• Have certainty that you can access the small business exemption (which has a more generous business turnover threshold of less than $50m from 1 April 2021 onwards); or
  • Understand the implications of the ruling on the car park facilities you provide.

Mismatched information for entertainment claimed as a deduction and what is reported for FBT purposes

One of the easiest ways for the ATO to pick up on problem areas is where there are mismatches.

Regarding entertainment, employers are keen to claim a deduction, but this is not recognised as a fringe benefit provided to employees.

Expenses related to entertainment, such as a meal in a restaurant, are generally not deductible, and no GST credits can be claimed unless the expenses are subject to FBT.

Let’s say you took a client out to lunch, and the amount per head is less than $300. If your business uses the ‘actual’ method for FBT purposes, then there should not be any FBT implications. This is because benefits provided to clients are not subject to FBT, and minor benefits (i.e., value of less than $300) provided to employees on an infrequent and irregular basis are generally exempt from FBT. However, no deductions should be claimed for the entertainment, and no GST credits would generally be available either.

If the business uses the 50/50 method, then 50% of the meal entertainment expenses would be subject to FBT (the minor benefits exemption would not apply). As a result, 50% of the costs would be deductible, and the business could claim 50% of the GST credits.

Business assets personally used by owners and staff

Private use of business assets is an area that crosses across a whole series of tax areas: FBT, GST, Division 7A and income tax.

Take the ATO’s example of the property company that claimed deductions for a boat because it was used for marketing the company. Large deductions were claimed relating to running the boat. This attracted the ATO’s attention, and a review was carried out.

The ATO discovered that the director and other employees used the boat for private trips and to host parties for people who had paid to attend the company’s property seminars.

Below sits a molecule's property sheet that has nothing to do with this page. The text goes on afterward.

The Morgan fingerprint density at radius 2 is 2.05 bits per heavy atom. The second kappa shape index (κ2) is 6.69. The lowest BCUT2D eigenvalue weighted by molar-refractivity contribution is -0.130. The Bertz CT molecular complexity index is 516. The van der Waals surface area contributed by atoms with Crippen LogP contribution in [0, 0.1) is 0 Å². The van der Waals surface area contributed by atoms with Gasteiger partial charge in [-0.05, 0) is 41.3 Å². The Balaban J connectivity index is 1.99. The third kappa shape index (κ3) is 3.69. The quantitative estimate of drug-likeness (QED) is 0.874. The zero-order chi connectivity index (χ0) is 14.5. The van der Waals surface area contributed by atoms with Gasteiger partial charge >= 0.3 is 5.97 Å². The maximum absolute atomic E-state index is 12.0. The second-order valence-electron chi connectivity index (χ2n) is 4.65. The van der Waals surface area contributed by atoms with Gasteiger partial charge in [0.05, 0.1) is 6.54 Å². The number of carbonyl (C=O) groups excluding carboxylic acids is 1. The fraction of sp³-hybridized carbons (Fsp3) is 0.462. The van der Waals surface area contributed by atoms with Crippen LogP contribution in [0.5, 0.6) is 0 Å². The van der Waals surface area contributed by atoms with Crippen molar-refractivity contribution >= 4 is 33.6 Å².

When looking at the overall business activities, the ATO determined the director had purchased the boat primarily for their own private use. As a result, they disallowed the deductions, and the personal use of the boat was a fringe benefit for the company’s employees. The company had to lodge an FBT return and pay the resulting FBT liability and the income tax shortfall, interest and penalties.

Employee contributions for FBT purposes and salary sacrifice

An issue that frequently causes confusion is the difference between the employee salary sacrificing in order to receive a fringe benefit and making an employee contribution towards the value of that fringe benefit.

To be an effective salary sacrifice arrangement (SSA), the agreement must be entered into before the employee becomes entitled to the income (e.g., before the period in which they start to perform the services that will result in the payment of salary etc.).

Where an employee has salary sacrificed on a pre-tax basis towards the fringe benefit provided – laptop, car, etc., they have agreed to give up a portion of their gross salary on a pre-tax basis and receive the relevant fringe benefit instead.

As a starting point, the taxable value of the fringe benefit is the total value of the expense paid by the employer. The salary sacrifice arrangement doesn’t reduce the FBT liability for the employer.